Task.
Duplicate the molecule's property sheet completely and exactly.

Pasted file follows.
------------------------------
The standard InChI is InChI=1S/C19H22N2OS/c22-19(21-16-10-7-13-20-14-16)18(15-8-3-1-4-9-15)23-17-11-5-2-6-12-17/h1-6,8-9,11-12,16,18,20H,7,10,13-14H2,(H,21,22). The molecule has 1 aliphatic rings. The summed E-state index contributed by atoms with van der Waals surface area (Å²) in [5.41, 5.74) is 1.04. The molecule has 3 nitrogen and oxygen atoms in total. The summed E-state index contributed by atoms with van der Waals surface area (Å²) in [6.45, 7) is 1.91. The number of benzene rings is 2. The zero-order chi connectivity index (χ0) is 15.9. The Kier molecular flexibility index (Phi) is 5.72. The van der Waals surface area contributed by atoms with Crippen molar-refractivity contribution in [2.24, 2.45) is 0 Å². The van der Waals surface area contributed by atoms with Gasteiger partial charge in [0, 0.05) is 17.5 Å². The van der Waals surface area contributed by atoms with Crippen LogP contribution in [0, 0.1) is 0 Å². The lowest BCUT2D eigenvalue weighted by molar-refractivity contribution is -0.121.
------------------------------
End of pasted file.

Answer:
The standard InChI is InChI=1S/C19H22N2OS/c22-19(21-16-10-7-13-20-14-16)18(15-8-3-1-4-9-15)23-17-11-5-2-6-12-17/h1-6,8-9,11-12,16,18,20H,7,10,13-14H2,(H,21,22). The molecule has 1 aliphatic rings. The summed E-state index contributed by atoms with van der Waals surface area (Å²) in [5.41, 5.74) is 1.04. The molecule has 3 nitrogen and oxygen atoms in total. The summed E-state index contributed by atoms with van der Waals surface area (Å²) in [6.45, 7) is 1.91. The number of benzene rings is 2. The zero-order chi connectivity index (χ0) is 15.9. The Kier molecular flexibility index (Phi) is 5.72. The van der Waals surface area contributed by atoms with Crippen molar-refractivity contribution in [2.24, 2.45) is 0 Å². The van der Waals surface area contributed by atoms with Gasteiger partial charge in [0, 0.05) is 17.5 Å². The van der Waals surface area contributed by atoms with Crippen LogP contribution in [0, 0.1) is 0 Å². The lowest BCUT2D eigenvalue weighted by molar-refractivity contribution is -0.121.